Central Bank reserves stand at $39 billion
More stability of the monetary policy and currency, and more confidence in the banking sector
The Central Bank (BDL) reserves in foreign currencies reached $38.8 billion at the end of the first half of 2015, up by around 15 percent from the same period last year, according to figures published by BDL. These reserves exceeded $39 billion in mid July.
“These high reserves are strengthening the balance sheet of the BDL in a way as to make it better able to intervene in the foreign exchange market and guarantee more stability of the lira and interest rates,” said Muhammad Baasiri, third Vice-Governor of the BDL. “They are also providing immunity to the monetary system and the banking sector, since high liquidity ensures that the BDL is able to face any eventual crisis,” he said.
“Higher reserves ensure more confidence in the banking sector and help attract more deposits,” said Joe Sarrouh, Executive Advisor to the Chairman at Fransabank.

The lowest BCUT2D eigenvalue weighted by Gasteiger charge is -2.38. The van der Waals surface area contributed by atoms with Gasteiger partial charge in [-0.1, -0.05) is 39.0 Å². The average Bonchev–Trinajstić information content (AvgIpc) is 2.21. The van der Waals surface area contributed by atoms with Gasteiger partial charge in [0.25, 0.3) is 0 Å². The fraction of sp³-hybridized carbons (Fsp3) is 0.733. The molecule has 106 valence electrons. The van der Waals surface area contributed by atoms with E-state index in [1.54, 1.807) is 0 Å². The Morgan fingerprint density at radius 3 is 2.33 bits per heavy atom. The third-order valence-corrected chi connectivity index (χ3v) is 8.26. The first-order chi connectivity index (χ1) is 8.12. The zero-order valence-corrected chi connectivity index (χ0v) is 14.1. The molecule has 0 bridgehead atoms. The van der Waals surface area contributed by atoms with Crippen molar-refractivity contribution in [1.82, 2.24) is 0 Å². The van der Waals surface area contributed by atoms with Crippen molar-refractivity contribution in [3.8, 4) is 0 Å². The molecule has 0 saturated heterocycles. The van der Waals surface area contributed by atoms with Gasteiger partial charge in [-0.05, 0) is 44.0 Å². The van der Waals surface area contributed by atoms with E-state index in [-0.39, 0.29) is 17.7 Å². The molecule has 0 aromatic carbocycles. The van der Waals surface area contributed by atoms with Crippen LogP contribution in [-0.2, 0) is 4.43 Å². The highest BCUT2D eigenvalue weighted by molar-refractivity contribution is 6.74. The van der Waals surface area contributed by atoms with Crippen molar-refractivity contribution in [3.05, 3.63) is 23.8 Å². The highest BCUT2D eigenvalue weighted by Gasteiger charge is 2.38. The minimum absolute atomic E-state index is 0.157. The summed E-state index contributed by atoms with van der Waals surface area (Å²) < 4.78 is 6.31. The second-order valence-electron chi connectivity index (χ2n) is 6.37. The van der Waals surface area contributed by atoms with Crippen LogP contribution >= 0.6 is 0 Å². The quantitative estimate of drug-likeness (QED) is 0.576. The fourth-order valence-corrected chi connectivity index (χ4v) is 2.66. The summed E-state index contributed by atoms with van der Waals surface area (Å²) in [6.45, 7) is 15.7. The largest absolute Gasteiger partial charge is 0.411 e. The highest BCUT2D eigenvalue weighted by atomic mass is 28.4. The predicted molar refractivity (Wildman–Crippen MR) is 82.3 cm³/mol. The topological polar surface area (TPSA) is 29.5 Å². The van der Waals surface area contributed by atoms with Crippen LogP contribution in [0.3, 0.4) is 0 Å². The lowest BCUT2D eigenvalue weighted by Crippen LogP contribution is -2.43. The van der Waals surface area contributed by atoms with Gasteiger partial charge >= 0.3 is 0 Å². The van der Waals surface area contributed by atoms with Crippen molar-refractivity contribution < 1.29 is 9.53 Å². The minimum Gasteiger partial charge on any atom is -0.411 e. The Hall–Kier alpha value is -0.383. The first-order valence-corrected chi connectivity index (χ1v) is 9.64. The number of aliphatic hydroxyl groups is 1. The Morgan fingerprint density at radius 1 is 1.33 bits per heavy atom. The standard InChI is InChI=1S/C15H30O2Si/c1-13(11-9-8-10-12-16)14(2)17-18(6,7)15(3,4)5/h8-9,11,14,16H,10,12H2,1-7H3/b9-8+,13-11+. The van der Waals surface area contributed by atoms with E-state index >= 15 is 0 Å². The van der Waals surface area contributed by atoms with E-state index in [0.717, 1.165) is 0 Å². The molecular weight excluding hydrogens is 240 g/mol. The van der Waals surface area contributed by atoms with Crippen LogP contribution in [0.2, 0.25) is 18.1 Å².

Current reserves represent 71.6 percent of the overall public debt, 83.8 percent of the net public debt, and cover 161 months of the service debt, according to BDL.
“This is a positive fact as most of the country’s debt is local,” said Sarrouh. “It’s rare to find such a case worldwide, as the State is able to finance itself through local sources without counting on external creditors,” he said.
BDL has been stimulating internal demand and pushing economic growth and job creation sustainability by supporting subsidized loans to the productive sectors. The latest initiatives in this context were translated by the stimulus packages of 2013/2014, which proved to be successful, contributing to around 50 percent of real Gross Domestic Product (GDP) growth, according to BDL estimates. In 2015, BDL announced a third $1 billion stimulus package, coupled with the funds revolved from 2014.
Reported by Leila Rahbani
Date Posted: Jul 22, 2015